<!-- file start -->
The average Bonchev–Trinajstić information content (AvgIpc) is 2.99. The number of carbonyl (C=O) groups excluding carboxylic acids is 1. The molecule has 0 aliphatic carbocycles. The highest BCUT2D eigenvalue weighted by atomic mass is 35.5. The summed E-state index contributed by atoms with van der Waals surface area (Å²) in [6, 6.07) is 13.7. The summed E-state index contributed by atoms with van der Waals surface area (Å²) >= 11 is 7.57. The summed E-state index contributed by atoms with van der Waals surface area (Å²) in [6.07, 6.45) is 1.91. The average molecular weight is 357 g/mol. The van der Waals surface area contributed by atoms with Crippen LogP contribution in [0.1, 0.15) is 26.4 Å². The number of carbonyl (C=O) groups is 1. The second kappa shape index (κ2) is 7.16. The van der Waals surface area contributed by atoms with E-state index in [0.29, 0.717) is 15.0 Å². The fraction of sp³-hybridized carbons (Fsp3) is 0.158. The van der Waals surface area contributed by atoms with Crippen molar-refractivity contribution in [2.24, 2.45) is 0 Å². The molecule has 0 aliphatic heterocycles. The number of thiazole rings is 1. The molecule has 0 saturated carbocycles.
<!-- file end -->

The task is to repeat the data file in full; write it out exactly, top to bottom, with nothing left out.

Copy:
The average Bonchev–Trinajstić information content (AvgIpc) is 2.99. The number of carbonyl (C=O) groups excluding carboxylic acids is 1. The molecule has 0 aliphatic carbocycles. The highest BCUT2D eigenvalue weighted by atomic mass is 35.5. The summed E-state index contributed by atoms with van der Waals surface area (Å²) in [6, 6.07) is 13.7. The summed E-state index contributed by atoms with van der Waals surface area (Å²) >= 11 is 7.57. The summed E-state index contributed by atoms with van der Waals surface area (Å²) in [6.07, 6.45) is 1.91. The average molecular weight is 357 g/mol. The van der Waals surface area contributed by atoms with Crippen LogP contribution in [0.1, 0.15) is 26.4 Å². The number of carbonyl (C=O) groups is 1. The second kappa shape index (κ2) is 7.16. The van der Waals surface area contributed by atoms with E-state index in [0.29, 0.717) is 15.0 Å². The fraction of sp³-hybridized carbons (Fsp3) is 0.158. The van der Waals surface area contributed by atoms with Crippen molar-refractivity contribution in [2.24, 2.45) is 0 Å². The molecule has 0 aliphatic heterocycles. The number of thiazole rings is 1. The molecule has 0 saturated carbocycles.